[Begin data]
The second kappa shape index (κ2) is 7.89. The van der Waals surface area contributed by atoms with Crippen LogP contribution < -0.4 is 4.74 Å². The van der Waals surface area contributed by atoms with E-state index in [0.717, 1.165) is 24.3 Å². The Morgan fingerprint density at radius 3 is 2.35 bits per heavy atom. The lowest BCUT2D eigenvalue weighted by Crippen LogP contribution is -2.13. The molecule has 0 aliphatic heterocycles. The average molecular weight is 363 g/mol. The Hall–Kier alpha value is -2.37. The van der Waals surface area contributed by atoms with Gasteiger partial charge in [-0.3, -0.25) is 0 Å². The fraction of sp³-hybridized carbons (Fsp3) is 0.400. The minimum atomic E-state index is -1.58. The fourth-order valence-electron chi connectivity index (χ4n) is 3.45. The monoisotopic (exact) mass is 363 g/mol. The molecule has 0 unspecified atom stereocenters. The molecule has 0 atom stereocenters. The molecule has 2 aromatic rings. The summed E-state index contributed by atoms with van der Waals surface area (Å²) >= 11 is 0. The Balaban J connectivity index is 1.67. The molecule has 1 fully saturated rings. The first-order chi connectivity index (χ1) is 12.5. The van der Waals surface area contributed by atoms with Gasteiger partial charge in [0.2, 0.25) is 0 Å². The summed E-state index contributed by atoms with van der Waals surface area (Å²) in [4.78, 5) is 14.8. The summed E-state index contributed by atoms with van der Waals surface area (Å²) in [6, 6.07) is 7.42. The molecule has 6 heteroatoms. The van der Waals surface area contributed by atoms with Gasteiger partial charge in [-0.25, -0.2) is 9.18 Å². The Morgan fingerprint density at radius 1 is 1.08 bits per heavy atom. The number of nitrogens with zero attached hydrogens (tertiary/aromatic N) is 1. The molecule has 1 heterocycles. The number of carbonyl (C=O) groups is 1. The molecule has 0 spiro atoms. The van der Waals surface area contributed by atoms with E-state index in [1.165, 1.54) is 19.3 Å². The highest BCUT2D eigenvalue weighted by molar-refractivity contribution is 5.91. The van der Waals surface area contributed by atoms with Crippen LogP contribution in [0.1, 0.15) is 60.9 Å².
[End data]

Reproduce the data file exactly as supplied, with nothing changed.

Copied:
The second kappa shape index (κ2) is 7.89. The van der Waals surface area contributed by atoms with Crippen LogP contribution < -0.4 is 4.74 Å². The van der Waals surface area contributed by atoms with E-state index in [0.717, 1.165) is 24.3 Å². The Morgan fingerprint density at radius 3 is 2.35 bits per heavy atom. The lowest BCUT2D eigenvalue weighted by Crippen LogP contribution is -2.13. The molecule has 0 aliphatic heterocycles. The average molecular weight is 363 g/mol. The Hall–Kier alpha value is -2.37. The van der Waals surface area contributed by atoms with Gasteiger partial charge in [-0.3, -0.25) is 0 Å². The fraction of sp³-hybridized carbons (Fsp3) is 0.400. The minimum atomic E-state index is -1.58. The fourth-order valence-electron chi connectivity index (χ4n) is 3.45. The monoisotopic (exact) mass is 363 g/mol. The molecule has 0 unspecified atom stereocenters. The molecule has 0 atom stereocenters. The molecule has 2 aromatic rings. The summed E-state index contributed by atoms with van der Waals surface area (Å²) >= 11 is 0. The Balaban J connectivity index is 1.67. The molecule has 1 fully saturated rings. The first-order chi connectivity index (χ1) is 12.5. The van der Waals surface area contributed by atoms with Gasteiger partial charge in [0.2, 0.25) is 0 Å². The summed E-state index contributed by atoms with van der Waals surface area (Å²) in [4.78, 5) is 14.8. The summed E-state index contributed by atoms with van der Waals surface area (Å²) in [6, 6.07) is 7.42. The molecule has 6 heteroatoms. The van der Waals surface area contributed by atoms with Gasteiger partial charge in [-0.25, -0.2) is 9.18 Å². The Morgan fingerprint density at radius 1 is 1.08 bits per heavy atom. The number of nitrogens with zero attached hydrogens (tertiary/aromatic N) is 1. The molecule has 1 heterocycles. The number of carbonyl (C=O) groups is 1. The molecule has 0 spiro atoms. The van der Waals surface area contributed by atoms with E-state index in [1.165, 1.54) is 19.3 Å². The highest BCUT2D eigenvalue weighted by molar-refractivity contribution is 5.91. The van der Waals surface area contributed by atoms with Crippen LogP contribution in [0.1, 0.15) is 60.9 Å².